February 11, 2005

On "nonlethal" weapons

In a blog entry today, Eric Zorn says,

No weapon is ever going to be perfectly safe. We saw that in Boston when a young woman was killed by a bean-bag projectile that hit her in the eye when police fired into an unruly crowd after a Red Sox victory last fall.
at the end of a longer post praising tasers and (by extension) other "nonlethal" weapons. But he draws the wrong conclusions: rather than encouraging a move to alternative weaponry, this should be the strongest argument for leaving police armed with lethal weapons, which they are (mostly) actually reluctant to use except as a weapon of last resort.

Police officers are firing at more people than they ever would have before, because they think it's ok because it's "nonlethal". Last year they fired a taser at a six year old kid in Miami that, I'm reasonably confident, they would not have shot a gun at. At the VEISHA festival last year at Iowa State, a small fistfight involving just two people brought out cops in riot gear with rubber bullets and tear gas, who then proceeded to incite a riot and spray tear gas throughout a residential area, causing the partial evacuation of several dorms. The RNC protests (among others) were rife with examples of people who had significant nonlethal force applied to them. It doesn't pull at the national heartstrings like Kent State did, because nobody died, but it's not really any more acceptable. It seems self-evident that these weapons will be used in many more cases than lethal force would be, and in all of those cases someone will be hurt as a direct result of this move toward "nonlethal" weapons, supposedly for our safety!

It doesn't matter whether 'nonlethal' weapons "more often escalate the pain and trauma of troublesome citizens than minimize it." One good question is, how often are they being used against citizens (or noncitizens) who aren't causing trouble? But a better one is, why are we assuming it's ok to intentionally "escalate the pain and trauma" of anybody at all?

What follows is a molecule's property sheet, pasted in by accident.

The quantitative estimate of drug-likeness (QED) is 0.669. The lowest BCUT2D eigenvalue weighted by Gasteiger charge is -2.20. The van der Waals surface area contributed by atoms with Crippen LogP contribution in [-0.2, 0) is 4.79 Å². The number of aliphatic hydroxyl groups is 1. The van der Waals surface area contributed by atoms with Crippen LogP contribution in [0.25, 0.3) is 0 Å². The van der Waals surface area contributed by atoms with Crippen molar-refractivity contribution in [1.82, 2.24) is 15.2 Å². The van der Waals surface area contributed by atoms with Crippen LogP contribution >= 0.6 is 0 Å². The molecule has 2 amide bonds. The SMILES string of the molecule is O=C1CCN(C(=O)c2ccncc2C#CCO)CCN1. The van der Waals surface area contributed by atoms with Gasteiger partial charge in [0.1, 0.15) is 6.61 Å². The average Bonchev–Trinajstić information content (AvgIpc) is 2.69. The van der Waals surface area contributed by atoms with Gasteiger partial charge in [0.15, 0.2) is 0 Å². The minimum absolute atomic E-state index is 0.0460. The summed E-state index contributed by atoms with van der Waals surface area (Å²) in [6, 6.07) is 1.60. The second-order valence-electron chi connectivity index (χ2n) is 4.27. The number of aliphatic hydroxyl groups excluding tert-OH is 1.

If the choice really were between status quo and strictly reducing the number of deaths and injuries, then it would be obvious. But it isn't. Even if it didn't increase the rate of use of force, we would see an increase in collateral damage, because most of these new weapons are much harder to aim with any accuracy (and some, like tear gas, aren't aimed at all). But we can see that it's much worse than that: a mountain of evidence clearly demonstrates that people armed with these things are much more trigger happy than they are with guns. Giving cops "nonlethal" weaponry serves chiefly to injure a lot more innocent people, and make a lot more innocent people mistrustful of cops.

"If a bunch of actual adults suddenly found themselves trapped in high school, the first thing they'd do is form a union and renegotiate all the rules with the administration." --Paul Graham

Posted by blahedo at 5:48pm on 11 Feb 2005
What we really need to do is changed the terminology from "nonlethal" to "less lethal". After reading too many articles of accidental deaths resulting from the use of these weapons, I think it is clear that the former term is a misnomer. Posted by Mark at 2:10pm on 15 Feb 2005
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